Captain’s Blog – January 7, 2010 – Marathon Florida Keys
Smoked fish can be served just for picken’ or used as a base for smoked fish dip. In the Keys, we tend to smoke all the mackerel species along with amberjack. Up north, I understand just about all of the more oily fish work very well, such as pike, trout, walleye, perch, etc.
I have gotten many requests for my fish brining and smoking process, so here you go.
Brine ingredients: spring water, Kosher salt, light brown sugar, Worcestershire sauce, bay leaves
- Empty 2 gallons of room temperature spring water into a clean cooler or 5 gallon bucket with a lid (such as a pickle bucket).
- Empty approx 1/3 pound of Kosher salt into the water, stirring continuously. The water should taste salty, but not over bearing.
- Add 1 pound of brown sugar until the saltiness is cut by a hint of sweetness. Stir constantly until all salt and sugar are dissolved completely. The brown sugar will add a nice glaze to the fish.
- Throw in 6 or 7 whole bay leaves while you’re stirring.
- Once everything is dissolved, add Worcestershire sauce to taste. I tend to use a fair amount for a spicy bite.
- Add your FULLY THAWED fish fillets – with skin on – to the brine. Add ice to chill. Up north, you want to make sure your brine does not freeze solid.
- Allow the fish to brine for 24 hours.
- The brining process cures the fish and acts as a preservative. Therefore, once your fish is smoked, you simply need to keep it cool and dry. Never freeze smoked fish!
- This is key: smoke fillets of similar size for best results.
- Spray your smoker racks with Pam to keep the fish skins from sticking.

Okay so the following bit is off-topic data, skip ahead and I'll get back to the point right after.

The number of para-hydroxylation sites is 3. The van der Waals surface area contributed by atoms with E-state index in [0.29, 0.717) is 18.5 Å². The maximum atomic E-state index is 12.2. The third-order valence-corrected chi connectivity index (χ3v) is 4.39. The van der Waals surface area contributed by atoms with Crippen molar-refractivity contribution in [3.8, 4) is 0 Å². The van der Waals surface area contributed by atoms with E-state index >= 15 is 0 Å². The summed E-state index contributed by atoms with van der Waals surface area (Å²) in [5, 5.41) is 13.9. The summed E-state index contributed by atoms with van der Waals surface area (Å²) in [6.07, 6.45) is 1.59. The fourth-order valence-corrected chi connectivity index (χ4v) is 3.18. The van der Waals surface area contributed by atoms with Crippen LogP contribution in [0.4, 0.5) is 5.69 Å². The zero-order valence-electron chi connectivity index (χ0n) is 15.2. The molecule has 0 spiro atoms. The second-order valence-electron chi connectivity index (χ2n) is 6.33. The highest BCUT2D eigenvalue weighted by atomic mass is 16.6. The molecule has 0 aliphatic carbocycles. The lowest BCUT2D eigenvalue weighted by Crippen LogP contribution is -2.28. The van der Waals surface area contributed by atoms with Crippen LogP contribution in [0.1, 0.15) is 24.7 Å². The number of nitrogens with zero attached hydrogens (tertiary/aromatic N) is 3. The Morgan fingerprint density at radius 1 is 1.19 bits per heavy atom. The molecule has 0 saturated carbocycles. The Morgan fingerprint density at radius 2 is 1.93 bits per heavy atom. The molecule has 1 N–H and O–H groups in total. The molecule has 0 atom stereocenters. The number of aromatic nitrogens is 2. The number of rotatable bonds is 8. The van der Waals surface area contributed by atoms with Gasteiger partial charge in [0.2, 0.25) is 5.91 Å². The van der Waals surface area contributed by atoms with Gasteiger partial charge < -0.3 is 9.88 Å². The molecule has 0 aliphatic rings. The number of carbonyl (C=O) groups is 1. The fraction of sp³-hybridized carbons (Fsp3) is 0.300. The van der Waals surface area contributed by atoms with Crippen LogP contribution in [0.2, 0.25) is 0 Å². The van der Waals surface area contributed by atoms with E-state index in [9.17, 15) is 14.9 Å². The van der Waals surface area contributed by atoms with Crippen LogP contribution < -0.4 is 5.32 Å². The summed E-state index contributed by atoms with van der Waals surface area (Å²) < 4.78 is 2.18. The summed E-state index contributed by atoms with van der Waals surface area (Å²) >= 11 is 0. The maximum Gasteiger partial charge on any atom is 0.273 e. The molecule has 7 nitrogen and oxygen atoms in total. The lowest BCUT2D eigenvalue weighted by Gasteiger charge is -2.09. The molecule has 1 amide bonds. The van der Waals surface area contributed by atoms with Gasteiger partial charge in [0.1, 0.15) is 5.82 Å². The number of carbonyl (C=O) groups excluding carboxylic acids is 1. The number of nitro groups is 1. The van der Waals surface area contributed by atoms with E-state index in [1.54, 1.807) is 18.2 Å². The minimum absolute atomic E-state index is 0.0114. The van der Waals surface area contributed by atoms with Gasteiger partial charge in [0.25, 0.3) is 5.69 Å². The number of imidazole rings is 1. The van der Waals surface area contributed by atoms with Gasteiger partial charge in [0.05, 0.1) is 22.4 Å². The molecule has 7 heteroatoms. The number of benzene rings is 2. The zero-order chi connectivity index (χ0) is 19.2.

- Place the fillets skin side down and space them evenly so the heat and smoke permeate the fish evenly.
- Note: the fillets will reduce in size and volume as the moisture dissipates during the smoking process.
- Keep the heat at about 175 degrees … no hotter than 200 degrees. You do not want to cook the fish quickly.
- Smoke thinner fillets for 4 to 5 hours. Fillets more than 2 inches thick should smoke for 6 to 7 hours.
- I cannot stress enough: do not leave the fillets in too long AND do not let the heat get above 200 degrees, or you will have FISH CHIPS!
When are they done?
The best way to test: press your finger in the center of the fillet. The fish should feel tight, not mushy. The skin at the edges should curl upwards slightly and be darker than the center of the fillet, almost overdone looking.
When the fish is done, pull it out and allow it to cool for at least 10 minutes before trying to remove it from the racks.
If you remove the fish too soon, you will end up with lots of little pieces – still perfectly good for eating – but not what I call “presentation quality.”
What flavor are you seeking?
As noted in earlier posts, I use a Bradley smoker with the Teflon-coated jerky racks. Bradley smokers use various flavored bisquettes, rather than wood. My theory is, the more delicate the fish, the more delicate the smoke flavor you want to use. Bradley also provides cures, which I have never tried.
If you have other uses/ideas for smoked fish, please LEAVE A COMMENT to this post. We’d love to hear them!